Search results for genestein

Newsflash: What’s the latest on soy?

Posted by on Oct 17, 2014 in hot flash | 0 comments


Does it or doesn’t it? That is, does soy  relieve menopausal hot flashes or not?

The evidence has been less than definitive however, researchers now say that trials examining the benefits or lack thereof of soy in attenuating symptoms may have been negatively affected by significant limitations, such as failing to recognize treatment timing and duration on effectiveness, small numbers of women in the studies and wide variations in how much hot flashes were reduced with treatment. And so, they took another look at the data using a new model, one that allows scientists to actually compare different treatments and evaluate the effectiveness of different factors, including dose, duration of treatment and formulations. This is an important method of analysis and one that could truly be considered a game changer. They say that their findings, published online in the British Journal of Pharmacology, will provide “information for deeper understanding of the efficacy of soy isoflavones on menopausal hot flashes.”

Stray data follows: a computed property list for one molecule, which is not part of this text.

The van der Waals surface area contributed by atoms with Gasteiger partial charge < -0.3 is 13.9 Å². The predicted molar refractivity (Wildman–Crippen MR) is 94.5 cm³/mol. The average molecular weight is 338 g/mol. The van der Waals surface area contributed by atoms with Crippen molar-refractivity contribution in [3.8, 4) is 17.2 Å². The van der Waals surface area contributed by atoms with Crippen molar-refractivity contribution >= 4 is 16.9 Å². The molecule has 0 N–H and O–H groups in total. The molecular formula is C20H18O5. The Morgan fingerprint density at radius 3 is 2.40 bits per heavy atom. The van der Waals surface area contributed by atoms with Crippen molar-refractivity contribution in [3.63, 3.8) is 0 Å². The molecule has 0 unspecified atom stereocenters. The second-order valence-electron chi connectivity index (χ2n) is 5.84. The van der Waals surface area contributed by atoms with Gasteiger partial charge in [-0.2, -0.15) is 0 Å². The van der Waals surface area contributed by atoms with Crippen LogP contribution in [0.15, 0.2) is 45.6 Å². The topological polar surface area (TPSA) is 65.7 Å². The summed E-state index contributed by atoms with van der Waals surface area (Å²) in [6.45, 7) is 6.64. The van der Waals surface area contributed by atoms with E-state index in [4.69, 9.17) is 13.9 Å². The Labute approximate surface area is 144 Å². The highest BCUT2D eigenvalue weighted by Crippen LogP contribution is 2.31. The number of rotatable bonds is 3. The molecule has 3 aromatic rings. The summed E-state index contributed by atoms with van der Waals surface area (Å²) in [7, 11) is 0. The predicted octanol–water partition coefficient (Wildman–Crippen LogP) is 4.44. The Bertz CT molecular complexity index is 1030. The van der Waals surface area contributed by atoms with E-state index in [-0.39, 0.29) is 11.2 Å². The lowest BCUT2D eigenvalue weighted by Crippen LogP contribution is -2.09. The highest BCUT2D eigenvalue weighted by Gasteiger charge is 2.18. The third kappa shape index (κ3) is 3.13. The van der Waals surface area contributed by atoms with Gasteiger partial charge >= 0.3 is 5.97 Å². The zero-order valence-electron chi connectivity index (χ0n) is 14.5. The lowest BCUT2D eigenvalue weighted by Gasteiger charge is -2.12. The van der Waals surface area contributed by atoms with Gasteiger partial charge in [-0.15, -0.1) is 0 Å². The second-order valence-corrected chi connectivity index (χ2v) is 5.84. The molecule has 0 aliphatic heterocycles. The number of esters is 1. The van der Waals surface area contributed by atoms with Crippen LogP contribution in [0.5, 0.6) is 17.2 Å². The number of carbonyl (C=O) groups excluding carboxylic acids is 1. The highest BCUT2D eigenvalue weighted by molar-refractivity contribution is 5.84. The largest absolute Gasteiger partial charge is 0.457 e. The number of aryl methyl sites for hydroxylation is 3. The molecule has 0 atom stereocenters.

I am going to skip over the science mumbo jumbo and get right to the meat of how they came to their ultimately conclusions:

  • Findings were based on an analysis if 16 studies published between 1998 and 2012 enrolling over 1700 subjects.
  • In terms of duration, the effect of soy isoflavones were studied for anywhere from 4 weeks to two years, with a median of 12 weeks.
  • In these studies and vis a vis modeling, soy isoflavones were compared to both placebo and estradiol, the latter in terms of how long it takes to reach effectiveness. This last point is important.

And now, the result.